Up to 1,000 people were forced from their homes in the middle of the night in the town, which is about 155 miles east of Montreal and about 10 miles west of the Maine border.
The derailment caused several tanker rail cars to explode in the downtown core, a popular area known for its bars that is often bustling on summer weekend nights. Police said the first explosion tore through the town shortly after 1 a.m.
The fire spread to a number of homes in the lakeside town of 6,000, and witnesses said the flames shot up highter than the steeple on a nearby church.
Flames and billowing black smoke could be seen more than 12 hours after the derailment, which involved a 73-car train.
"When you see the center of your town almost destroyed, you'll understand that we're asking ourselves how we are going to get through this event," an emotional Mayor Colette Roy-Laroche told a televised news briefing.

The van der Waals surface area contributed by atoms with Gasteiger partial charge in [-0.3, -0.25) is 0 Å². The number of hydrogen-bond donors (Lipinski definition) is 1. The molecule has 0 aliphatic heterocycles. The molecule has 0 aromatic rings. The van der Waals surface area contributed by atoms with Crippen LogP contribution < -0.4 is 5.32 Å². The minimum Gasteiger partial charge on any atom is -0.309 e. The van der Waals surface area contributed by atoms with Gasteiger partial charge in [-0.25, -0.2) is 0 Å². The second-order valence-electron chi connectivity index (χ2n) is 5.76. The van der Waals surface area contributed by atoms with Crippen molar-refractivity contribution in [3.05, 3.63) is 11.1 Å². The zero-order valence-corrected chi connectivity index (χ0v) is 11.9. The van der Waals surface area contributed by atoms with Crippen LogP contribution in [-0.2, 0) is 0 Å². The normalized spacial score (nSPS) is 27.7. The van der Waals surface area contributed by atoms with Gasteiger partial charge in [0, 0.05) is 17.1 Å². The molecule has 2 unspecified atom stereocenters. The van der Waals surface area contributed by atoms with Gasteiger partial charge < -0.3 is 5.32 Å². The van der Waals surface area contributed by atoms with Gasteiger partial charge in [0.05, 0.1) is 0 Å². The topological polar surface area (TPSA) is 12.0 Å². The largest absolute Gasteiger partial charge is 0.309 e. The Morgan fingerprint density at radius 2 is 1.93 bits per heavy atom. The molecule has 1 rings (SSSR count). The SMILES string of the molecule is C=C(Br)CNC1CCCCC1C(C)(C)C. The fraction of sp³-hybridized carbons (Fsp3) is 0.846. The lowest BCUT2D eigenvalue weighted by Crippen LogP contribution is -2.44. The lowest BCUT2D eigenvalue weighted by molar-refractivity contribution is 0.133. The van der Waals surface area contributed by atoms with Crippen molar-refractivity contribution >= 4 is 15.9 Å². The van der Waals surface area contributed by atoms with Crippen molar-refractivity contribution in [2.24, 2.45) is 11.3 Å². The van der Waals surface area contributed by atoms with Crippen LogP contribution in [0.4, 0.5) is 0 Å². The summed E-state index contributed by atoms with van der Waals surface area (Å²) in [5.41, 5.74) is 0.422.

The cause of the derailment was not immediately known.
Dozens of residents gathered hours after the explosion at the edge of a wide security perimeter and many feared the worst. About a half mile down the main street, flames danced around a railway tanker that sat near the road.
"On a beautiful evening like this with the bar, there were a lot of people there," said Bernard Demers, who owns a restaurant near the blast site. "It was a big explosion. It's a catastrophe. It's terrible for the population."
Demers, who fled his home, said the explosion was "like an atomic bomb. It was very hot. ... Everybody was afraid."
Resident Claude Bedard described the scene as dreadful. "The Metro store, Dollarama, everything that was there is gone," he said.
Environment Quebec spokesman Christian Blanchette said a mobile laboratory has been set up to monitor air quality.
The train, reportedly Maine-bound belongs to Montreal Maine & Atlantic.